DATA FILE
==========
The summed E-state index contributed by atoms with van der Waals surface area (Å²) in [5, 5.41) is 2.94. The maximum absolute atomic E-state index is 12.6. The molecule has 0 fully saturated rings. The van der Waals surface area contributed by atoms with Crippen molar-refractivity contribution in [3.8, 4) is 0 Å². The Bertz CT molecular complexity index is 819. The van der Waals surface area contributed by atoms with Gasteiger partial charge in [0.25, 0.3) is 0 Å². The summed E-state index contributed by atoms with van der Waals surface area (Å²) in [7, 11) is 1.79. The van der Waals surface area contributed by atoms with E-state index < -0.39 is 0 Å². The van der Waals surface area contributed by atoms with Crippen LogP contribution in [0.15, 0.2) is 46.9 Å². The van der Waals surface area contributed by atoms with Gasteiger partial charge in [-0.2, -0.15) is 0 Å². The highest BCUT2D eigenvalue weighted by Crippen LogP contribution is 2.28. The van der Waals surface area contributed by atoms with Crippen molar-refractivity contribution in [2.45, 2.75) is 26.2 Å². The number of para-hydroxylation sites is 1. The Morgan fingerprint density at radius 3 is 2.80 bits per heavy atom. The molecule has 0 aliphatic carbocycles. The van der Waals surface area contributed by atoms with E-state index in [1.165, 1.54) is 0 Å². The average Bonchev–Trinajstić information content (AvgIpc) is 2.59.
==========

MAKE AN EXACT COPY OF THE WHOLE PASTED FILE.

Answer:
The summed E-state index contributed by atoms with van der Waals surface area (Å²) in [5, 5.41) is 2.94. The maximum absolute atomic E-state index is 12.6. The molecule has 0 fully saturated rings. The van der Waals surface area contributed by atoms with Crippen molar-refractivity contribution in [3.8, 4) is 0 Å². The Bertz CT molecular complexity index is 819. The van der Waals surface area contributed by atoms with Gasteiger partial charge in [0.25, 0.3) is 0 Å². The summed E-state index contributed by atoms with van der Waals surface area (Å²) in [7, 11) is 1.79. The van der Waals surface area contributed by atoms with E-state index < -0.39 is 0 Å². The van der Waals surface area contributed by atoms with Crippen LogP contribution in [0.15, 0.2) is 46.9 Å². The van der Waals surface area contributed by atoms with Gasteiger partial charge in [-0.2, -0.15) is 0 Å². The highest BCUT2D eigenvalue weighted by Crippen LogP contribution is 2.28. The van der Waals surface area contributed by atoms with Crippen molar-refractivity contribution in [2.45, 2.75) is 26.2 Å². The number of para-hydroxylation sites is 1. The Morgan fingerprint density at radius 3 is 2.80 bits per heavy atom. The molecule has 0 aliphatic carbocycles. The van der Waals surface area contributed by atoms with E-state index in [1.165, 1.54) is 0 Å². The average Bonchev–Trinajstić information content (AvgIpc) is 2.59.